NEW YORK (AP) — After days of seeming to take a looming superstorm in stride, New Yorkers gathered supplies or tried to get out of the way as forecasters warned that a wall of water could hit the nation's largest city.
Facing a seawater surge of anywhere from 6 to 11 feet from Hurricane Sandy, the city shut down its mass transit system, closed its schools and ordered hundreds of thousands of people to flee their homes Sunday. Some New Yorkers packed grocery stores for water and food and scrambled to get out of flood zones, while others insisted they weren't going anywhere.
Clutching a white pillow in her left hand and two computers in another, Alyssa Marks rushed to get to the subway before it stopped running Sunday evening. She'd gotten cash but had no time to get toiletries and water.
"I'm nervous, but I'm also excited," she said as she left her apartment in a lower Manhattan evacuation zone for a friend's place on higher ground.
Ralph Gorham watched the sea get rough, but he planned to weather the storm at the Red Hook Lobster Pound, the seafood business he co-owns in a low-lying part of Brooklyn.
"I'm not leaving. My house is here. My business is here," he said. "When the bell tolls, you live with it."
Warnings about the superstorm — a predicted combination of Sandy, a wintry system moving in from the West and cold air streaming down from the Arctic — took on a much more ominous tone Sunday.
The National Oceanic and Atmospheric Administration's environmental protection chief, Louis Uccellini, called the projected storm surge "the worst-case scenario" for New York City, Long Island and northern New Jersey.
It threatened to swamp parts of lower Manhattan, flood subway tunnels and knock out the underground network of power, phone and high-speed Internet lines that are the lifeblood of America's financial capital.
The New York Stock Exchange and other U.S. financial markets are shutting down Monday as Hurricane Sandy bears down on the nation's largest city.
The NYSE's parent company said late Sunday that the shutdown might be extended through Tuesday "pending confirmation," according to exchange operator NYSE Euronext.
"If you don't evacuate, you're not just putting your own life in danger — you are also endangering the lives of our first responders who may have to come in and rescue you," Mayor Michael Bloomberg said at a news conference Sunday as he announced a mandatory evacuation affecting 375,000 people in low-lying areas from the beaches of Queens to the glassy high-rises of Battery Park City. "This is a serious and dangerous storm."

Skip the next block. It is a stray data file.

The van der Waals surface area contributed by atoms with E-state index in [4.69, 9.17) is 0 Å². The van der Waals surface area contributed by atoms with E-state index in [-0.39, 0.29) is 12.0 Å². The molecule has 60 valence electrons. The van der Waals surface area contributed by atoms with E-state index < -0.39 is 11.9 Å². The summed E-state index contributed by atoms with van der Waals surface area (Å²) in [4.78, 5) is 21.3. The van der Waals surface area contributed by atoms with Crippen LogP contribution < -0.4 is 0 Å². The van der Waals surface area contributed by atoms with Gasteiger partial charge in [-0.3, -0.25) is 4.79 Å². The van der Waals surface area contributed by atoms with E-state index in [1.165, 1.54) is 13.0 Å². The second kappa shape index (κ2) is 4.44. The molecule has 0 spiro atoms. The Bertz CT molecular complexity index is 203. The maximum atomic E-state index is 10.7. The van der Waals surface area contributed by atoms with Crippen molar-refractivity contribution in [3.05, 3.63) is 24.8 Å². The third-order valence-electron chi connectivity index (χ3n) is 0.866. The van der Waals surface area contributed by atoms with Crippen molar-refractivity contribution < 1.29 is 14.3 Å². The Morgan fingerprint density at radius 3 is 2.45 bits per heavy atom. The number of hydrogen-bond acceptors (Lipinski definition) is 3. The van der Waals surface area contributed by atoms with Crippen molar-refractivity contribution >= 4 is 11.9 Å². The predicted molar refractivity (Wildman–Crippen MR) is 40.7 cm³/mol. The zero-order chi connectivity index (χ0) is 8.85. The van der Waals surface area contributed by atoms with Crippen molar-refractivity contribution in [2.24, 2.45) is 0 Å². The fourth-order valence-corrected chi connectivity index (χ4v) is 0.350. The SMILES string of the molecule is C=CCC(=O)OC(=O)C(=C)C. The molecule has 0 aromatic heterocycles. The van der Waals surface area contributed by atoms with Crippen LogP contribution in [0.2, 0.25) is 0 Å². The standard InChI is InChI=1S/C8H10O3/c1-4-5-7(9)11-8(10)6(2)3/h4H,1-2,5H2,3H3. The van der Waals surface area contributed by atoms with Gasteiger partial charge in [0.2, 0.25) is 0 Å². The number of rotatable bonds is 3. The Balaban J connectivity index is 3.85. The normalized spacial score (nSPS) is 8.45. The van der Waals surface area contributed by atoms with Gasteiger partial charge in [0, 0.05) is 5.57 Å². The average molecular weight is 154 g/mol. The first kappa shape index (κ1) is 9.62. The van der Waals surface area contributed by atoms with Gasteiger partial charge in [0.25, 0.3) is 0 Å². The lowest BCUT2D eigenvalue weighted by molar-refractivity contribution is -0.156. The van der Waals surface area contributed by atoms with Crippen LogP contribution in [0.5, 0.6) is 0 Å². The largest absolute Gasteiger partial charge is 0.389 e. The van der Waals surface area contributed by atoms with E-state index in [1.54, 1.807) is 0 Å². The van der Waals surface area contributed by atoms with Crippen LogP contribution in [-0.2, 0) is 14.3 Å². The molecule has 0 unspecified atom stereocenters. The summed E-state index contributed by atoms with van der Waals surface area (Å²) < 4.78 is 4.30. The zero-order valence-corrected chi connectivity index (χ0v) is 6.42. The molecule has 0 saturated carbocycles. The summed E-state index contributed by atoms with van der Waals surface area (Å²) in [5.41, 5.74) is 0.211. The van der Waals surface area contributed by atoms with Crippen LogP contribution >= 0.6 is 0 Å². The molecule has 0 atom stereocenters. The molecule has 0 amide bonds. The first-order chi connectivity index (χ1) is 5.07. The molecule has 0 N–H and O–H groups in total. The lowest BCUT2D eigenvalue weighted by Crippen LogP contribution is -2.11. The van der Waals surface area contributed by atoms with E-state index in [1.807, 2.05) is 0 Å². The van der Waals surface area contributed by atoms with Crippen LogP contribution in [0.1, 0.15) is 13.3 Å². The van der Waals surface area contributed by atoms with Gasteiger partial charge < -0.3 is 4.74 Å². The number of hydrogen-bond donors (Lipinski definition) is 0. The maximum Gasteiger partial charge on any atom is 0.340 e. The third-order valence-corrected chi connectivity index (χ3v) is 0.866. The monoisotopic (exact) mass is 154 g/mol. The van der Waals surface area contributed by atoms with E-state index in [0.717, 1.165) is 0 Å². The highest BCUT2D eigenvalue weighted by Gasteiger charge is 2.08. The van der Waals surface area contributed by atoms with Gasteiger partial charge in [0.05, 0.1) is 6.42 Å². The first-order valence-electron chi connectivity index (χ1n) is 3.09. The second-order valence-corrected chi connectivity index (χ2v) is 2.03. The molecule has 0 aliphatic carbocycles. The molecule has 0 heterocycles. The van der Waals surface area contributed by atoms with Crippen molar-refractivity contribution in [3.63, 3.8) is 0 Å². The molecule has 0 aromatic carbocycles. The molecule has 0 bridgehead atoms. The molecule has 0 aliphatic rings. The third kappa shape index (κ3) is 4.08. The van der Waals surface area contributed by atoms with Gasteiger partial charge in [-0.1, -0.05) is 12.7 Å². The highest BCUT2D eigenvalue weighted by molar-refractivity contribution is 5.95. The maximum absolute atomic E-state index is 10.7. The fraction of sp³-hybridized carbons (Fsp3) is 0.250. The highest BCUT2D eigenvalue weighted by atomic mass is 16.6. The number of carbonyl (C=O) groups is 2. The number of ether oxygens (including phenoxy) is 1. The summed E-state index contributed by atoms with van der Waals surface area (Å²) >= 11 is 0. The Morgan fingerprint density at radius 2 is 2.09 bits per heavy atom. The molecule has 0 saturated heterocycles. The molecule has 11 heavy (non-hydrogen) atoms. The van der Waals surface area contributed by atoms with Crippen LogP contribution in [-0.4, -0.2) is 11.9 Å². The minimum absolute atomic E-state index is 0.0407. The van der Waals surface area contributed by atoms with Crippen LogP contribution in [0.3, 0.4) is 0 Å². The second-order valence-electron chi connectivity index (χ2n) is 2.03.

Gov. Andrew Cuomo deployed National Guard troops to the city and Long Island. Consolidated Edison weighed the possibility of shutting down power in parts of lower Manhattan to protect equipment. Broadway shows were canceled for Sunday and Monday. One small hospital was being evacuated, while several others were moving patients to higher floors.
America's biggest public school system, which serves 1.1 million students, was ordered closed Monday, while many of the schools opened Sunday as emergency shelters.
It marked the second time in 14 months that New York City has faced a scenario forecasters have long feared: a big hurricane hitting the city or a bit south, such that the cyclone's counterclockwise winds drive water into miles of densely populated shoreline.
Hurricane Irene ultimately came ashore as a tropical storm in Coney Island, with a 4-foot storm surge that washed over parts of the southern tip of Manhattan but didn't wreak the havoc that officials had feared, although it caused tremendous damage elsewhere. Some experts have said that a surge 3 feet higher could have caused huge damage.
Bloomberg announced evacuations around 11:30 a.m., telling people to be out just 7½ hours later. By 7 p.m., subways and buses were shut down, leaving more than 5 million mostly carless daily riders on their own to get to higher ground.
For those who refused to leave, they mayor had a message.
"They won't be arrested. But I would argue they are being very selfish," Bloomberg said, noting rescue crews will still try to help them if they are flooded. "We aren't going to leave them to die. We are going to save them."
Associated Press writers Verena Dobnik and Deepti Hajela in New York and Seth Borenstein in Kensington, Md., contributed to this report.